The Courier News from Blytheville, Arkansas on February 6, 1956 · Page 10
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The Courier News from Blytheville, Arkansas · Page 10

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Blytheville, Arkansas
Issue Date:
Monday, February 6, 1956
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Page 10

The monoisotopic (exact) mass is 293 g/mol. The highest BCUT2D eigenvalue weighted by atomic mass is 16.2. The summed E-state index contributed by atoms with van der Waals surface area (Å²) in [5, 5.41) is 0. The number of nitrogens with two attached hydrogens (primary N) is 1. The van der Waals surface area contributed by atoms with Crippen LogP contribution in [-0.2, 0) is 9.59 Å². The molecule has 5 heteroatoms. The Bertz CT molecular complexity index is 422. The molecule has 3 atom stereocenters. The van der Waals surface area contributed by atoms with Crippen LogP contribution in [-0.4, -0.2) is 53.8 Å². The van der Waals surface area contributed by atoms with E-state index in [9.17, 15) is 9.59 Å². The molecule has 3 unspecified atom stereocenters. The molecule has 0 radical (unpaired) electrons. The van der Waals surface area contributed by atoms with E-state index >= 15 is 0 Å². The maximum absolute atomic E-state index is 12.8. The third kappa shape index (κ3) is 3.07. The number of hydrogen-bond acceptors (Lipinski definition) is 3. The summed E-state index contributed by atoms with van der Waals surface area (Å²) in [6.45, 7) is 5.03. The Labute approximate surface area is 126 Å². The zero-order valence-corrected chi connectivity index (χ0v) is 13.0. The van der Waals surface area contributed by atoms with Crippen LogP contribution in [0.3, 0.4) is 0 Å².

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BLTTHEYTLLl (ARK.) COURIER MONDAY, FEBRUARY 6, Overseas with BILLY GRAHAM By George Burnham (Chattanoosa News-Free Press Writer) MADRAS, India — The American had borrowed an Indian musical instrument and was trying to tame a cobra. His wife was focusing her camera to get the picture. But the cobra didn't co-operate. He struck at the man. The American didn t run He reached down quickly and got a strong grip on the cobra's head. The venom may have been removed from the snake's fangs, but it still took courage to grab him. The wife wasn't quite so brave. She was shaking so badly that focusing a camera was out or the question. Dr. Bob Pierce of Los Angeles, a missionary pioneer in the Far East who was looking on with Billy Graham, stepped up and too* the picture. After the sidewalk incident the man introduced himself to Pierce and Billy. He was Judge Philip B. Gilliam of Denver, Colo. Another bystander, who just happened to be on the scene, was the Rev. Robert Youngdahl of Minneapolis. An American bull session developed. JUDGE GIII/IAM was elected president of the National Council of Juvenile Court Judges in 1953. He was elected judge of Denver's famous juvenile court In 1940, and re-elected in 1944, 1948 and 1952, each time with the highest vote ever given any candidate for public office in the city and county for Denver. In these elections he received more votes than Roosevelt, Truman or Eisenhower. Certainly a representative American, he was in India making addresses as a delegate of the U. S. Information Service. He had heard about Billy Graham but had ue.- er heard him speak. During the next two days he sat in on a press conference conducted by the evangelist and then, with his wife, attended a church service. They sat on the front row. "I HAD HEARD a few of Ameri- Beautiful Gi M«' \putiful vY'" ."•"'' tfk^: ,nes Streandite Samsonite HAT BOX '15 'TWO-SUITER '25 Here's a wonderful way To soy "Our Vove wil! lostF Samjonrle H built to last. It's o gift that's as practical en it is thoughtful. You can choose from many lovely "better-than-leather" finishes that defy wear and wipe clean with a damp cloth. ..and the price range « only $15 to $35*. FOR HIM: QUICK.TRIPPEii ............. $19.50 JOURNEYER ................... SJ7.30 IWO-SUITfR (idownj ...... S25.00 PULLMAN CASE ...... _ ..... $27.50 ran HID: HAT BOXWi«m>) ...... ;...S13.00 HANG.IT.ALL „ .............. $35.00 TRAIN CASE .................. $17.50 PERSONAL O'NITE.- ..... $17.50 'Ptul K LADIES' O'NITE .............. J19.30 IADIES' WARDROBE ...... $25.00 PULLMAN CASE .............. $27.50 HAND WARDROBE _______ $35.00 R. D. HUGHES CO. Home Owned and Operated Mason Day — Walter Day TOP MANILA JUNIORS — Martha Ann Lawhorn, daughter of Mr. and Mrs. W. B. Lawhorn, and Larry Davis, son of Mr. and'Mrs. Fred Davis, were selected Manila Junior High School campus queen and king. IOOF, Rebekahs sing church hymns and popular songs. It was stated that other enter- Tamers ana raient are available, Lighthouse Gets Own Paint CAPE KLIZABBTH, Maine (/P>— Oft-photographed, oft-painted old Portland Head Light had to wait nearly 166 years for its' own new coat of paint. The famed lighthouse, a pioneer U.S. public works project, was painted when it went into service A Three Days' Cough Is Your Danger Signal Creomulsion relieves promptly becauso it cow into ihe bronchial system to help loosen and expel 8>= rn > 'a dc11 pl»W and aid nature to soothe and heal law, tender, inflamed bronchial membranes. For children get milder, faster Creo- mulsion for Children in the pink and blue package. Adv. relieves Coughs, Chest Colds, Acute Bronctiitii in v»l. Periodically «« «ttw«, H has been whitewashed. The inexpensive process was rlgt in line with the frugality attending its erection, when President George Washington ordered the 80-foot tower built of local field-stone and brick by Portland-area stonemasons. Not long ago science developed a plastic vinyl weather - resistant paint, since adopted to coat aids to navigation. Coast guards rigged bos'ns 1 chairs and applied about 30 gallons of the new-fangled stuff- white—to the spray drenched, rock- bedded old beacon. PRESIUENTIAL TRAVELER Franklin D. Roosevelt's journeys by rail totaled 243,821 miles during his 12 years .and one month in office, a total greater than that of any other president. WHEAT USEBS Prehistoric races, such as the Swiss lake dwellers, are known to have cultivated wheat, while the Chinese claim the use of it as food 2700 years before the Christian People 60 to 80: Tear Out This Ad and mnil it today to find out how you can still apply for a $1,000 life insurance policy to help take care of final expenses without burdening your family. You handle the entire transaction by mail with OLD AMERICAN of KANSAS CITY. No obligation. 'No one will call on you. Write today, simply giving your name, address and age. Mail to Old American Ins. Co., 3 West 9th. -05prf203Bl, Kansas^ City, Mo. ~ STEELE—The I. O. O, P. and Rebekah Lodges of Steele will hold a pie supper Monday evening (Feb. 6) at the Oddfellows Hall, it was announced by Earl Hawkins, Noble Grand, following a meeting this i week. i The public is invited to partici- ! pate and pies will be auctioned off • in the old fashioned way. ! A program for the evening is being arranged. One of the entertainment groups announced is the I Steele Extension Club Sextette who ! ca's hellfire and damnation preachers and thought Mr. Graham might be another one," commented Mrs. Gilliam. "But he wasn't like that at all. He explained the fact of sin, the cure for it through faith in Jesus Christ and then gave a common sense appeal for the people to make a decision on whether they would accept Christ or reject Him. There was nothing emotional about it. I was so impressed." The judge added: "Billy didn't appeal to the emotions, but my wile and I sat '.here with tears in our eyes. We have been church members for years, out I believe we will be better church members after hearing Billy. I believe that I will be a better judge when I return to Denver. As I sat there listening to this clean-cut young American I couldn't help wishing that every juvenile delinquent who appeared before me in the last 20 years could have heard him.. He had the answer to their problems. "Now that I have heard him and have seen the effect he has on people, I don't think there is a single man in.the United States who can do as much for America abroad as Billy Graham." That's quite a statement, but it comes from a successful American who can be regarded as thorough-1 ly reliable source. Other competent statesmen and. newspapermen in Great Britain and Europe have said the same | thing. [ Billy's reply to all such praise.! however, is always this: i "To God be the glory. Great. things He hath done!" American servicemen at Dhahran almost mobbed Billy Graham when they spotted him at the airport! during a brief stop. Asked him to come there for a service sometime i "The greatest disappointment ] about Mr. Graham's visit to India: is that he didn't bring George Bev- • erly.Shea with him. Mr. Shea is the most loved religious singer in all India." . . . remark by Indian church leader. * * * The departure from Kottayam was a sleepy one for Billy. He was awakened by his aide, Dr. Paul Maddox, who said it was 6 a.m Billy shaved, dressed and looked at his watch—it was 4 a.m. The language won't allow some things to be interpreted. Billy said, "Don't pat me on the back." It came out, "Don't beat me on the back." .Another United States preacher once said, "tickled to death to be here." The interpreter said, "He's so happy to be here he has just caught itch and scratching himself to death." TO 105 W. 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